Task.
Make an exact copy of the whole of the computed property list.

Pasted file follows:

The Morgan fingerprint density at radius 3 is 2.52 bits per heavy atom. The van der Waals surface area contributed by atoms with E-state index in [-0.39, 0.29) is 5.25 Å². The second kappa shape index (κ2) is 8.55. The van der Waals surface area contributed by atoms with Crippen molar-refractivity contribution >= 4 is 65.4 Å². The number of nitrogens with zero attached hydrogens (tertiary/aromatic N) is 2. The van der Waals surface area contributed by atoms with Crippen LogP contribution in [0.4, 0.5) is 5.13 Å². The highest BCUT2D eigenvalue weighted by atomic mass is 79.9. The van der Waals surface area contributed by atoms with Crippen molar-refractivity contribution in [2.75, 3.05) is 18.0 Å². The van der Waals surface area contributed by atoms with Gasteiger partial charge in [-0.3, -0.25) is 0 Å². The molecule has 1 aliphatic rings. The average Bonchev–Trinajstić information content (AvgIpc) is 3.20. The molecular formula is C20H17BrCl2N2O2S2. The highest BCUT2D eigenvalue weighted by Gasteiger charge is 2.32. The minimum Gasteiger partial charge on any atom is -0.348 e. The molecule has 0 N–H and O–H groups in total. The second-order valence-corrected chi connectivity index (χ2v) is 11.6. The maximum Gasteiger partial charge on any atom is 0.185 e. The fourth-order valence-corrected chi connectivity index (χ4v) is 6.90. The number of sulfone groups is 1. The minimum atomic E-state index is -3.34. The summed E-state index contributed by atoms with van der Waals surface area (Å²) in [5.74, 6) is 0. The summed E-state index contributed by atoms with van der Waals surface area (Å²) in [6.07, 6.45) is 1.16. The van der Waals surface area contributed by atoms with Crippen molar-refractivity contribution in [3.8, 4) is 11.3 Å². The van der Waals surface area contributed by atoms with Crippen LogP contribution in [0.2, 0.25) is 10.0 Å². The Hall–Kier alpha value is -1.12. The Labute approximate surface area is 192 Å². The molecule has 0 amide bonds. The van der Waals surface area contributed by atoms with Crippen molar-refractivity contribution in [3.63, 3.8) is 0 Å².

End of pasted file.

The Morgan fingerprint density at radius 3 is 2.52 bits per heavy atom. The van der Waals surface area contributed by atoms with E-state index in [-0.39, 0.29) is 5.25 Å². The second kappa shape index (κ2) is 8.55. The van der Waals surface area contributed by atoms with Crippen molar-refractivity contribution >= 4 is 65.4 Å². The number of nitrogens with zero attached hydrogens (tertiary/aromatic N) is 2. The van der Waals surface area contributed by atoms with Crippen LogP contribution in [0.4, 0.5) is 5.13 Å². The highest BCUT2D eigenvalue weighted by atomic mass is 79.9. The van der Waals surface area contributed by atoms with Crippen molar-refractivity contribution in [2.75, 3.05) is 18.0 Å². The van der Waals surface area contributed by atoms with Gasteiger partial charge in [-0.3, -0.25) is 0 Å². The molecule has 1 aliphatic rings. The average Bonchev–Trinajstić information content (AvgIpc) is 3.20. The molecular formula is C20H17BrCl2N2O2S2. The highest BCUT2D eigenvalue weighted by Gasteiger charge is 2.32. The minimum Gasteiger partial charge on any atom is -0.348 e. The molecule has 0 N–H and O–H groups in total. The second-order valence-corrected chi connectivity index (χ2v) is 11.6. The maximum Gasteiger partial charge on any atom is 0.185 e. The fourth-order valence-corrected chi connectivity index (χ4v) is 6.90. The number of sulfone groups is 1. The minimum atomic E-state index is -3.34. The summed E-state index contributed by atoms with van der Waals surface area (Å²) in [5.74, 6) is 0. The summed E-state index contributed by atoms with van der Waals surface area (Å²) in [6.07, 6.45) is 1.16. The van der Waals surface area contributed by atoms with Crippen molar-refractivity contribution in [3.8, 4) is 11.3 Å². The van der Waals surface area contributed by atoms with Crippen LogP contribution in [0.2, 0.25) is 10.0 Å². The Hall–Kier alpha value is -1.12. The Labute approximate surface area is 192 Å². The molecule has 0 amide bonds. The van der Waals surface area contributed by atoms with Crippen molar-refractivity contribution in [3.63, 3.8) is 0 Å².